Forbes: Why Apple Energy Is a Wake-Up Call for Businesses

Last week, Apple quietly dropped a bombshell in the energy industry, launching an entirely new subsidiary called Apple Energy that will manage the complexities of its renewable energy efforts.

The only information available on Apple Energy is in the company’s filings with the Federal Energy Regulatory Commission, but what can be gleaned from that illustrates a foundational shift underway in the energy world.

Apple’s decision to go this route might be unique, but a close look at the path it took to get here reveals a broader shift in the way businesses think about energy. And whether you’re a bleeding-edge company with substantial financial resources like Apple, or a smaller-scale enterprise that’s just starting to dip your toes in the water, there are a few lessons to learn from Apple’s energy evolution.

PV-Tech: Investments in Solar Energy Grow to $9.4 Billion in 2015, Says World Bank

Private infrastructure investment insolarenergy during 2015 grew to $9.4 billion, 72% higher than the average of the previous five years, according to new World Bank figures.

Solar also accounted for one-quarter of all energy investments last year, as reported by the World Bank Group’s Private Participation in Infrastructure Database.

Fernanda Ruiz Nunez, senior economist, World Bank Group, told PV Tech: “As markets mature and gain experience on renewable energy projects, and in solar in particular, we expect to continue to see solar investments' growth, but we do not particularly expect a rapid rise in 2016 for solar projects.”

MIT Technology Review: The Road to Solar Fuels Hits a Speed Bump

Hosted at Caltech and Lawrence Berkeley Lab, the Joint Center for Artificial Photosynthesis was originally funded with $122 million over five years, and its funding was renewed (albeit at a lower level) last year. Now headed by Harry Atwater, a Caltech professor of applied physics, it has made some impressive achievements in its six years of existence.

Most notably, JCAP scientists have succeeded in building devices like the one I saw, prototypes that can split water into hydrogen and oxygen at 10 times the efficiency of photosynthesis. That is an important first step to artificial photosynthesis; the next step would be combining hydrogen with carbon dioxide to produce “solar fuels” that could replace fossil fuels.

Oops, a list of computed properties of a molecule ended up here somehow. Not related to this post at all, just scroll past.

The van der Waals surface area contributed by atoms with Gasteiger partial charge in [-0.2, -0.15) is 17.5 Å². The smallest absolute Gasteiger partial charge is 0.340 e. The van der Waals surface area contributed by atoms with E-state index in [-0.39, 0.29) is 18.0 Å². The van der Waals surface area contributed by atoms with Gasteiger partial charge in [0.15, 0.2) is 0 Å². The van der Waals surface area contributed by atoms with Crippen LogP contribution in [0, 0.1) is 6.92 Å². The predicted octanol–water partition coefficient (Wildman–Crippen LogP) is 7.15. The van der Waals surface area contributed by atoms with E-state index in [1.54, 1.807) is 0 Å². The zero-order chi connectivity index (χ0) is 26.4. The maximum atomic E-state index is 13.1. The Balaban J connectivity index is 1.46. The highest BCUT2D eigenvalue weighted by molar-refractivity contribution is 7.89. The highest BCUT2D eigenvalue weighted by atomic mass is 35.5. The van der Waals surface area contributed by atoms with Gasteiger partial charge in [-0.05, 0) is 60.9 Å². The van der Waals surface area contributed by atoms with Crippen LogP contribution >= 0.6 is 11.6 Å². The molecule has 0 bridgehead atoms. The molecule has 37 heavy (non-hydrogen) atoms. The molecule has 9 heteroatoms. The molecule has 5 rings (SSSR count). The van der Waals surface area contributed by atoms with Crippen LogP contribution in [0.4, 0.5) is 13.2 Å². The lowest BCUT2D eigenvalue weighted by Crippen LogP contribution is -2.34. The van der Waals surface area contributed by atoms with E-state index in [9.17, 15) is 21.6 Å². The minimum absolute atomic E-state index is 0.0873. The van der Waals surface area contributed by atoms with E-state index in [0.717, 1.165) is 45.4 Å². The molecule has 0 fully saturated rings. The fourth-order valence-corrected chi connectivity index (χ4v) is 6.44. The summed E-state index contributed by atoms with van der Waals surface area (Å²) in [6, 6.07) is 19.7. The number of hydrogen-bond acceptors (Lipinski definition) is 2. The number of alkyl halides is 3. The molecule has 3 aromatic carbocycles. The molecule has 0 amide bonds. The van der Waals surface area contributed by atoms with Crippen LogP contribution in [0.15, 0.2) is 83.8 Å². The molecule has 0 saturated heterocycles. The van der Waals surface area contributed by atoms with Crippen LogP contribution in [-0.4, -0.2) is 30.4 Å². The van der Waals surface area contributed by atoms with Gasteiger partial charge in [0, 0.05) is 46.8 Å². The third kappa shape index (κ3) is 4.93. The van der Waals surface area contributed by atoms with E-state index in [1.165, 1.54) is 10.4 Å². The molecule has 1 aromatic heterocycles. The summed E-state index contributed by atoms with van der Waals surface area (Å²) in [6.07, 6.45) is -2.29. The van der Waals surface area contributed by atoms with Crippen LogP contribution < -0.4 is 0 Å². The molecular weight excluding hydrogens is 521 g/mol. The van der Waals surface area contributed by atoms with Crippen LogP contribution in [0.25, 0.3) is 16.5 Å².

In the last year, though, JCAP has made a significant shift in direction. The Department of Energy renewed its funding last year at $15 million a year, nearly 40 percent below the rate for the previous five-year period.

Climate Central: Scientists Urge Obama to Halt Oil Leasing in the Arctic

In a letter being delivered to the White House on Thursday, nearly 400 scientists from more than a dozen countries are urging President Obama to stop future oil and gas drilling in the Arctic Ocean because of the significant environmental and climate risks associated with further fossil fuels exploration there.

“No new oil and gas leasing or exploration should be allowed in the Chukchi and Beaufort seas in the foreseeable future,” the scientists said.

RenewEconomy: Greens Unveil Plan to Put 2 kW of Solar on Australian Public Housing

The $240 million scheme -- announced on Thursday as the latest plank of the party’s plan to achieve 90 percent renewables and to double energy efficiency by 2030 -- would also retrofit Australia’s 421,000 community and public dwellings with energy efficient appliances, lighting and other fittings, including screen doors and windows for passive cooling by cross-ventilation.

The four-year policy -- which would target the least energy-efficient housing first -- would also provide residents with advice on energy-saving measures and provide a training, employment and education package for those interested in developing skills in clean energy, with the aim of employing at least 5,000 tenants over the lifetime of the scheme.